Harvest Bounty

Reading this week:

  • Colonel Roosevelt by Edmund Morris
  • The Old Patagonian Express by Paul Theroux

I’ve got adventures planned for this weekend, but in the meantime a garden update. The biggest thing is that my pigeon pea has finally really grown into the pigeon pea forest I wanted. The whole yard of pigeon pea is about 6-7 feet tall, and I like to duck in between the rows and be in my pigeon pea forest. The photo at the top is taken inside the rows at about eye level to give you the real good on-the-ground feel of it.

My biggest surprise this year is that it seems that pigeon pea is primarly pollinated (around here anyways) by these rather large beetles, so as I am wandering around in the pigeon pea these guys keep taking off and flying around with a loud buzz. I took some glamour shots:

The pigeon pea, as evidenced by the beetles, is still flowering and isn’t ready for harvest yet, but most of the rest of the garden is. The groundnuts (peanuts) are almost ready, though I don’t really know how to tell when they’re ripe. They’re edible but not like, the peanut you (I) expect so I’m giving them some more time. The soya, however, is ready to go. Tell you what though man, beans are a hassle. They’re low to the ground and you have to shuck them and I only have so many podcasts downloaded. I guess protein is cool but yeesh.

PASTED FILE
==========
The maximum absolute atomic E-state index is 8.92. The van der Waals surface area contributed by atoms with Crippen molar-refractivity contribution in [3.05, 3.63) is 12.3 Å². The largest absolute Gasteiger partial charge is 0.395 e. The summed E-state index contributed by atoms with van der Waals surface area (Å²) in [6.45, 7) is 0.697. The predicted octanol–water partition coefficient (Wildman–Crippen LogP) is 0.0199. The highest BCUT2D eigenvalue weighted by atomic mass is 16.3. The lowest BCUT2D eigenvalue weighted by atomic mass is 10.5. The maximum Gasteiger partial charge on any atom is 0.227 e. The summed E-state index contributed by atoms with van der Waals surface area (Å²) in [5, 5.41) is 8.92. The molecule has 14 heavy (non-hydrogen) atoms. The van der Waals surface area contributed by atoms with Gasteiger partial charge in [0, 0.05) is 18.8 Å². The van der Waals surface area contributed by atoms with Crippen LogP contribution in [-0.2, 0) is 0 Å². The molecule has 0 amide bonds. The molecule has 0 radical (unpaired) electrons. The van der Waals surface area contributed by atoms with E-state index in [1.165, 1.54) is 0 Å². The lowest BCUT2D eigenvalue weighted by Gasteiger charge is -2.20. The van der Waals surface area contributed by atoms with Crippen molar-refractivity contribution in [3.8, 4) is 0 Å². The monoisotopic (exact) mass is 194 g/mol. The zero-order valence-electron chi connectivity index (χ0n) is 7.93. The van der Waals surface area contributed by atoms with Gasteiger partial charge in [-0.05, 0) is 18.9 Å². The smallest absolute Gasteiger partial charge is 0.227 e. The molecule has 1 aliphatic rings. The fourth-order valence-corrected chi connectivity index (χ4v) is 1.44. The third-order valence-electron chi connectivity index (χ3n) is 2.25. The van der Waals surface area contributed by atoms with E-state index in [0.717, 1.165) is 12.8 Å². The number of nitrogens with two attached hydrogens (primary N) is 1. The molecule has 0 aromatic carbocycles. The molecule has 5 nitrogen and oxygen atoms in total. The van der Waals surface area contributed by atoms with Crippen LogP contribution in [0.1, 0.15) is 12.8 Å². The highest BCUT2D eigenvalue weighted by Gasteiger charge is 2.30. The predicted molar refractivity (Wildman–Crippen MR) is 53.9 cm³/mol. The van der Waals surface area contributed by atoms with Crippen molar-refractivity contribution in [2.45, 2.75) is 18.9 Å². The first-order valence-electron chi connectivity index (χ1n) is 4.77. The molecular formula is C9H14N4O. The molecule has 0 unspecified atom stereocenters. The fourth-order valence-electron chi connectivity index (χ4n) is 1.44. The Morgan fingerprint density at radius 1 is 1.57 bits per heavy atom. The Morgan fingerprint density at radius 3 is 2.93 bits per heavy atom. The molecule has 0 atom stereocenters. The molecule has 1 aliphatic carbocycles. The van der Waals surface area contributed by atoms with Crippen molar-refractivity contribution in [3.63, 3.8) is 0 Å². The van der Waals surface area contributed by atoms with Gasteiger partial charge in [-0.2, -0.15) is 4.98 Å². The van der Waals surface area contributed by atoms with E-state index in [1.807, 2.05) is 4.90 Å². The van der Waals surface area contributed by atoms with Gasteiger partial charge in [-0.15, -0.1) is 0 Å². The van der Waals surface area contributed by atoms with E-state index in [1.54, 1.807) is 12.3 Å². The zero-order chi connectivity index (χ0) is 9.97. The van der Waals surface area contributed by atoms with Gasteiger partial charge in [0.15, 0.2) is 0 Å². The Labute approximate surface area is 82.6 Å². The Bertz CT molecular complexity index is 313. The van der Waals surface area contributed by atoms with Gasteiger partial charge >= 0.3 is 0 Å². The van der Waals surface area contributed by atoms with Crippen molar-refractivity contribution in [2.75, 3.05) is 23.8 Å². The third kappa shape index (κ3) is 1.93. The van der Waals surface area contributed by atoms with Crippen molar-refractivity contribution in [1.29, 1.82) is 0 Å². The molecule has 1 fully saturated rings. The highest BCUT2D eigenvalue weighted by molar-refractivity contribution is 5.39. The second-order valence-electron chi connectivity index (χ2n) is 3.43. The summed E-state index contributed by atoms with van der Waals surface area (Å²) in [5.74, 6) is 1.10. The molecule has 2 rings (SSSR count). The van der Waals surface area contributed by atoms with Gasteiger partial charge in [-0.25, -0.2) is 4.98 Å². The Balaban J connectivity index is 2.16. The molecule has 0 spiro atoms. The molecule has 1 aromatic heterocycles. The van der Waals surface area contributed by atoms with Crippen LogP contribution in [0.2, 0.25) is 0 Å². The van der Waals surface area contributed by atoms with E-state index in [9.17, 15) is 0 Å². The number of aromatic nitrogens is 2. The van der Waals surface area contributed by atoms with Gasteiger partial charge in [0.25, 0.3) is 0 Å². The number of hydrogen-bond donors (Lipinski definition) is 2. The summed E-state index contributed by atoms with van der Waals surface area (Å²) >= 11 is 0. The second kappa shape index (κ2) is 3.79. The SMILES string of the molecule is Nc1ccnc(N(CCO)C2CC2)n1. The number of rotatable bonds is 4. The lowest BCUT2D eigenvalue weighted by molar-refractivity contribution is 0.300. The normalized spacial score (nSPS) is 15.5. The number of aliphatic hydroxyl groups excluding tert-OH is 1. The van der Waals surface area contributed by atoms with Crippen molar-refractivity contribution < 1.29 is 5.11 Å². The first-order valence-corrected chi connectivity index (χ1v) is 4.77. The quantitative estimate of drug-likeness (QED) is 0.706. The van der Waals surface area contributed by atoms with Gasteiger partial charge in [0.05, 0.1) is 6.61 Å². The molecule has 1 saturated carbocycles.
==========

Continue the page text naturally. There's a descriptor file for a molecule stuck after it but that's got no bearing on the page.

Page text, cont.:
The other day, however, I yanked the season’s first orange-fleshed sweet potatoes out of the ground, so that was a momentous occasion. They’re pictured above, along with the soya beans. I’ve been harvesting carrots for a while now, but I thought I would show them off. Carrots have consistently been my best and easiest crop. The white thing is supposed to be garlic; garlic was the very first thing I planted, a while back, and it seemed to grow really well, but now it won’t go beyond that stage into like, garlic. The bulb above though still tastes like garlic, and I don’t know if I just need to wait longer but I won’t be around forever and so I’ve just been pulling it up and using it like that.

To celebrate this bountiful harvest, I made soup. I make soup every night for dinner, so that’s not actually special, but this soup was mostly stuff I harvested like, just that day, so that’s pretty neat (I also added some market-bought onion and tomato and of course spices). It was thoroughly edible, if I do say so myself.